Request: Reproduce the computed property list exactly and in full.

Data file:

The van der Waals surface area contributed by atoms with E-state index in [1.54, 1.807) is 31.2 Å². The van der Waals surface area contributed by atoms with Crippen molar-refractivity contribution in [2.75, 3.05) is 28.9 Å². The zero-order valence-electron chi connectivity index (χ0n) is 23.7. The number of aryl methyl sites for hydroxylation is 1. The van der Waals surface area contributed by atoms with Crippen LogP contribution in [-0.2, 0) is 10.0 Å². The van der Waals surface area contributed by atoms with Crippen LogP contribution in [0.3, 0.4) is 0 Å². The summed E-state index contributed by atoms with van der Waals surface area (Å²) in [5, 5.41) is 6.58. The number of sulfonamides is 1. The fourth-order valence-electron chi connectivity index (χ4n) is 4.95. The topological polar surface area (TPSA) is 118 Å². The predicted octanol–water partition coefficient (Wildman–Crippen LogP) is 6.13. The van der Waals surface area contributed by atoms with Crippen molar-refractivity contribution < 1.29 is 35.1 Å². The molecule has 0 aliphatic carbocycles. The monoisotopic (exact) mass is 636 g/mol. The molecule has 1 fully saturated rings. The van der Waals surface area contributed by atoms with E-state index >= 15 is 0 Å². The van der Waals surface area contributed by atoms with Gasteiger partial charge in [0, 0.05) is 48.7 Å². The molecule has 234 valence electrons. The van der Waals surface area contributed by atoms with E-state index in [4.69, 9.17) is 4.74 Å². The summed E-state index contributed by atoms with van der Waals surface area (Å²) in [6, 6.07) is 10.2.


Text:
The van der Waals surface area contributed by atoms with E-state index in [1.54, 1.807) is 31.2 Å². The van der Waals surface area contributed by atoms with Crippen molar-refractivity contribution in [2.75, 3.05) is 28.9 Å². The zero-order valence-electron chi connectivity index (χ0n) is 23.7. The number of aryl methyl sites for hydroxylation is 1. The van der Waals surface area contributed by atoms with Crippen LogP contribution in [-0.2, 0) is 10.0 Å². The van der Waals surface area contributed by atoms with Crippen LogP contribution in [0.3, 0.4) is 0 Å². The summed E-state index contributed by atoms with van der Waals surface area (Å²) in [5, 5.41) is 6.58. The number of sulfonamides is 1. The fourth-order valence-electron chi connectivity index (χ4n) is 4.95. The topological polar surface area (TPSA) is 118 Å². The predicted octanol–water partition coefficient (Wildman–Crippen LogP) is 6.13. The van der Waals surface area contributed by atoms with Crippen molar-refractivity contribution < 1.29 is 35.1 Å². The molecule has 0 aliphatic carbocycles. The monoisotopic (exact) mass is 636 g/mol. The molecule has 1 fully saturated rings. The van der Waals surface area contributed by atoms with E-state index >= 15 is 0 Å². The van der Waals surface area contributed by atoms with Gasteiger partial charge in [0, 0.05) is 48.7 Å². The molecule has 234 valence electrons. The van der Waals surface area contributed by atoms with E-state index in [4.69, 9.17) is 4.74 Å². The summed E-state index contributed by atoms with van der Waals surface area (Å²) in [6, 6.07) is 10.2.